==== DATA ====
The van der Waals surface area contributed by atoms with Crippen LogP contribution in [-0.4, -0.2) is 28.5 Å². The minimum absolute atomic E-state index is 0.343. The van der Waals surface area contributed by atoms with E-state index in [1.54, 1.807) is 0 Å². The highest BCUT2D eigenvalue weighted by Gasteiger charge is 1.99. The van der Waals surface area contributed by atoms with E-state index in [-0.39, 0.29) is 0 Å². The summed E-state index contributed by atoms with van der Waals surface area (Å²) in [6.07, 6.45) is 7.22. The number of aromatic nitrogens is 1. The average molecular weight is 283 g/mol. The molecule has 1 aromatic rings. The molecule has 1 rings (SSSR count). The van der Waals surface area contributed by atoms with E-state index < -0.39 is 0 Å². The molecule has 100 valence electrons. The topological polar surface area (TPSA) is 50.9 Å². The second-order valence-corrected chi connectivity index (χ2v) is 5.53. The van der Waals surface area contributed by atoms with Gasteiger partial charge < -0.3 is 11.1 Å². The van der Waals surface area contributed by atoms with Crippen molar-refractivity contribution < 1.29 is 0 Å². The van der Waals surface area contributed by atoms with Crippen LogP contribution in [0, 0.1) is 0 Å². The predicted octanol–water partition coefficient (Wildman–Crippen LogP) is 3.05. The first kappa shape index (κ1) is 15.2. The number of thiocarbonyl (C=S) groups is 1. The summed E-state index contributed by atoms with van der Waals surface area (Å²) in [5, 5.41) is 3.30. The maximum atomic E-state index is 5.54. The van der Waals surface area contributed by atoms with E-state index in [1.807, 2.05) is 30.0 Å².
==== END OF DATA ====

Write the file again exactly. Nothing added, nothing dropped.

The van der Waals surface area contributed by atoms with Crippen LogP contribution in [-0.4, -0.2) is 28.5 Å². The minimum absolute atomic E-state index is 0.343. The van der Waals surface area contributed by atoms with E-state index in [1.54, 1.807) is 0 Å². The highest BCUT2D eigenvalue weighted by Gasteiger charge is 1.99. The van der Waals surface area contributed by atoms with E-state index in [-0.39, 0.29) is 0 Å². The summed E-state index contributed by atoms with van der Waals surface area (Å²) in [6.07, 6.45) is 7.22. The number of aromatic nitrogens is 1. The average molecular weight is 283 g/mol. The molecule has 1 aromatic rings. The molecule has 1 rings (SSSR count). The van der Waals surface area contributed by atoms with E-state index < -0.39 is 0 Å². The molecule has 100 valence electrons. The topological polar surface area (TPSA) is 50.9 Å². The second-order valence-corrected chi connectivity index (χ2v) is 5.53. The van der Waals surface area contributed by atoms with Gasteiger partial charge < -0.3 is 11.1 Å². The van der Waals surface area contributed by atoms with Crippen molar-refractivity contribution < 1.29 is 0 Å². The van der Waals surface area contributed by atoms with Crippen LogP contribution in [0, 0.1) is 0 Å². The predicted octanol–water partition coefficient (Wildman–Crippen LogP) is 3.05. The first kappa shape index (κ1) is 15.2. The number of thiocarbonyl (C=S) groups is 1. The summed E-state index contributed by atoms with van der Waals surface area (Å²) in [5, 5.41) is 3.30. The maximum atomic E-state index is 5.54. The van der Waals surface area contributed by atoms with E-state index in [1.807, 2.05) is 30.0 Å².